These centres are managed by public local entities, consortia of municipalities and other public or private
bodies. The situation of some of these centres is particularly critical due to overcrowding - some cases are
the centres in Mineo (Catania), Bari, and Gradisca (Gorizia) - and bad living conditions as well as the lack
of the basic services and supports (medical assistance, cultural mediation, legal support, etc.).

CAS (emergency/temporary reception centres)

CAS are considered as “emergency centres” (centri di accoglienza straordinaria), identified and activated by
the Prefectures. Those facilities should be opened only in specific and limited cases (when there are not
enough places in the Governmental first reception centres) but in fact have become quite widespread all
around Italy (currently CAS are hosting over 75% of the total number of asylum seekers that is around
150.000 people.

  • CPSA: first aid and reception centres (centri di primo soccorso e accoglienza): these are some of the
    centres where migrants are received just after having arrived in Italy. These centres usually carry out
    fotosegnalamento (see paragraph 3.1) and in some cases they start the application for asylum. According to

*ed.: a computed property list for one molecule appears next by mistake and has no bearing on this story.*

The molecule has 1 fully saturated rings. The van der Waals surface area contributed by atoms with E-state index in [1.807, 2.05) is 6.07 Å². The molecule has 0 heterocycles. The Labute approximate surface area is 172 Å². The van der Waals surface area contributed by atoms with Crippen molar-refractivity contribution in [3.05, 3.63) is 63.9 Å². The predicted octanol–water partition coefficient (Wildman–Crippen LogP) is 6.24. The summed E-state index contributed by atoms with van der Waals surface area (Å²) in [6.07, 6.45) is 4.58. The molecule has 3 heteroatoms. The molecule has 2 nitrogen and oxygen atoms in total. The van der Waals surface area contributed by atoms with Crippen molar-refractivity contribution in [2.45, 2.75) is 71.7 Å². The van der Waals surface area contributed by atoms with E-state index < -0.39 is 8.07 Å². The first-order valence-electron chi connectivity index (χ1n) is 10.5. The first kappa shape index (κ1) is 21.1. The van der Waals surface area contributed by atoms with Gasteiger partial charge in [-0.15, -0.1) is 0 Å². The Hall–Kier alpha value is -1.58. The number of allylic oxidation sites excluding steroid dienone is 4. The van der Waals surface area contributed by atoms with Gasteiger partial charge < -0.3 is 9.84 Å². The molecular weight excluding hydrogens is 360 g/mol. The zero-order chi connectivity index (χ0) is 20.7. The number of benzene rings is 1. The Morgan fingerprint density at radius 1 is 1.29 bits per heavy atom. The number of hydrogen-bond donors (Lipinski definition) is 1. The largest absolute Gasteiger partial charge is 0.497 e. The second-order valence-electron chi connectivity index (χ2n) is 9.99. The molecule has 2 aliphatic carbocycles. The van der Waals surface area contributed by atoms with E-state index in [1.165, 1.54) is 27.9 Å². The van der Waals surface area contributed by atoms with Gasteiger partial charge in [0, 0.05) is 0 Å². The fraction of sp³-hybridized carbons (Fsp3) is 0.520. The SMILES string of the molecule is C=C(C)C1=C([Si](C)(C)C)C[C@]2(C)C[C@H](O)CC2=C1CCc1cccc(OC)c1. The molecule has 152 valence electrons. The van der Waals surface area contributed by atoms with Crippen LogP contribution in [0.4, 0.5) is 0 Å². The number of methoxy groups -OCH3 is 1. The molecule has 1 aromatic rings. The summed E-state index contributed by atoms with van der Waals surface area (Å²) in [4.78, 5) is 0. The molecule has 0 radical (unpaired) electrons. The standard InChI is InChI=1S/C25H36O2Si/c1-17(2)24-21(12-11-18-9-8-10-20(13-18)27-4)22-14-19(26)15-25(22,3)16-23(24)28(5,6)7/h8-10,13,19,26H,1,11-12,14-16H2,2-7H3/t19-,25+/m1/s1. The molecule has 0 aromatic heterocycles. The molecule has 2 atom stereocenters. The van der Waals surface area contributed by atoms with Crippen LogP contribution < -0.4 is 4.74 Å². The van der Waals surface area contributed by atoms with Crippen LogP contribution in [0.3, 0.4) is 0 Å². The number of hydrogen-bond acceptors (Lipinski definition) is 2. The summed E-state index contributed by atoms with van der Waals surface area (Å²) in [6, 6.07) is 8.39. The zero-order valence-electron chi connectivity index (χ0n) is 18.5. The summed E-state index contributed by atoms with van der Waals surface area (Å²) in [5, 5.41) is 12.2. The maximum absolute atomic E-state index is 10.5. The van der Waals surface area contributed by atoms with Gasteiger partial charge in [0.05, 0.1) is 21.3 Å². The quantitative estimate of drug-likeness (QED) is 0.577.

the law, the maximum stay in a reception centre must be 3 days (72 hours).

  • Extraordinary/temporary reception centres (centri di accoglienza straordinaria/temporanea): there are
    no clear information and regulations about their management, the authorities which own them and about the
    duration of stay. They are supposed to be temporary reception centres, but many CAS in Italy have become
    centres of second reception; inside this category of reception centres will be soon included also the CDA and
    CARA - reception centres and reception centres for asylum seekers (centri di accoglienza e centri di
    accoglienza per richiedenti asilo). According to the law, the maximum duration of stay in the CDA is a few
    days, whereas in the CARA, the maximum stay is 35 days.

A few weeks ago, the first “regional hubs” were opened in Agrigento and Bologna, as implemented by the
new Italian and European policies. In South Italy there are also additional reception centres, not classified and non-regulated. Many centres in Italy are often inadequate in size, facilities and location and therefore the migrants accommodated in these buildings have to face many difficulties and inconveniences.